Manage Staff Performance

Chapter 4 Manage Staff Performance

Get to know your Hr advisor 

Write everything down 

Make appraisals work 

Know how to handle unacceptable behaviour 

Handle poor performance/incompetence 

Know when and how to discipline 

Actively manage sick leave 

Ensure all staff have appropriate training, development and support 

Provide additional support for mentors 

Reduce staff stress 

Inform and involve all of your team 

Consider team-based self-rostering 

Managing staff is an important part of the ward manager’s role. As described in the previous chapter, it entails keeping them informed, involved and empowered to make decisions for themselves. If you are having problems with the performance of individuals in your team, read through Chapter 3 first and ask yourself if you have done enough to create a positive working environment. However, having done that, you may still have to deal with inappropriate or unacceptable behaviour from individuals from time to time, that is, any behaviour that disrupts your team or is detrimental to the welfare of the patients. It may also include behaviour that is unlawful or unethical.

Any behaviour that disrupts or upsets others should be ‘nipped in the bud’. Allowing it to continue could affect staff morale. You owe it to the rest of the team to deal with any individual behavioural issues swiftly and proactively. It’s essential to know your policies and know how to use them and have the skills to deal with such circumstances without having to resort to the formal route if at all possible.

Get to know your hr advisor

As they are very labour intensive, good staff management is of great importance to health care organisations. This means they typically have large human resources (HR) departments to help managers do a better job.

Your allocated HR advisor is there to help and guide you, so it makes sense to use this expert advice. Their role is to advise you on the appropriate policies and procedures which set out the expectations of your organisation, and the formal steps you can take if staff behaviour becomes unacceptable.

Write everything down

Keep file notes

Try and get into the habit of keeping brief notes of face-to-face meetings or phone conversations where performance may be an issue. This saves so much time in the future when trying to recall what was said, where and when. Keeping notes before incidents happen will also help enormously. It is too late afterwards to remember that you had several conversations with a person who denies that you mentioned something. If you keep file notes, they will aid you in remembering what was said and when, rather than hazy details.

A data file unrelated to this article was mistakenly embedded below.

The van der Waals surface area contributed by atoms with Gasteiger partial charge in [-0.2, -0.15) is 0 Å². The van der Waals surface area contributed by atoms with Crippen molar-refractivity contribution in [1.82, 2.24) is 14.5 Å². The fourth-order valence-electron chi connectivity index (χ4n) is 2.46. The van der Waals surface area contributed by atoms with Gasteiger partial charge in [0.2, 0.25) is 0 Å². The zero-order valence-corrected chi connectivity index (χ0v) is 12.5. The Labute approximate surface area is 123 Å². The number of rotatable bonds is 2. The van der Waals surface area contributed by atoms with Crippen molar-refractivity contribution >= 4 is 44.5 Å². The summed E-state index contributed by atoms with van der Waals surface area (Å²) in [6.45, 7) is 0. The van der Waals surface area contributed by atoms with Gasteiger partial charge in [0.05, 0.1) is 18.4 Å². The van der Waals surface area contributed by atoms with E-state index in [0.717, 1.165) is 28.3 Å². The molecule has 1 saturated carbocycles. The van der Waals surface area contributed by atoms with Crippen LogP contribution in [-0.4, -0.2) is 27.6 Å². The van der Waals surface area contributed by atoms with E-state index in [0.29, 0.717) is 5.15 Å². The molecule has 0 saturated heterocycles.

The file notes can be kept either in the person’s personal file or a file of your own. They can help months or even years later when an incident involving a member of your staff occurs and you are asked if it was a problem earlier.

Make appraisals work

Don’t take on too many appraisals. Some ward managers decide to carry out appraisals on every single member of their staff. This is very cumbersome and is certainly not an effective use of time. It allows little space for other senior staff to develop their skills in this area, and is a very top-down approach. It is advisable for the ward manager to select a few such as:

The deputy ward managers, sisters and charge nurses can do the staff nurse appraisals and the staff nurses can do the appraisals for the health care assistants. The ward manager, however, should see and countersign them all. That way, you can ensure that no-one is going off at a tangent and attending courses that have nothing to do with the needs of your wards, for example. It will also help you to support staff in the process of doing appraisals.

Five steps for a successful appraisal

Jun 15, 2016 | Posted by in NURSING | Comments Off on Manage Staff Performance

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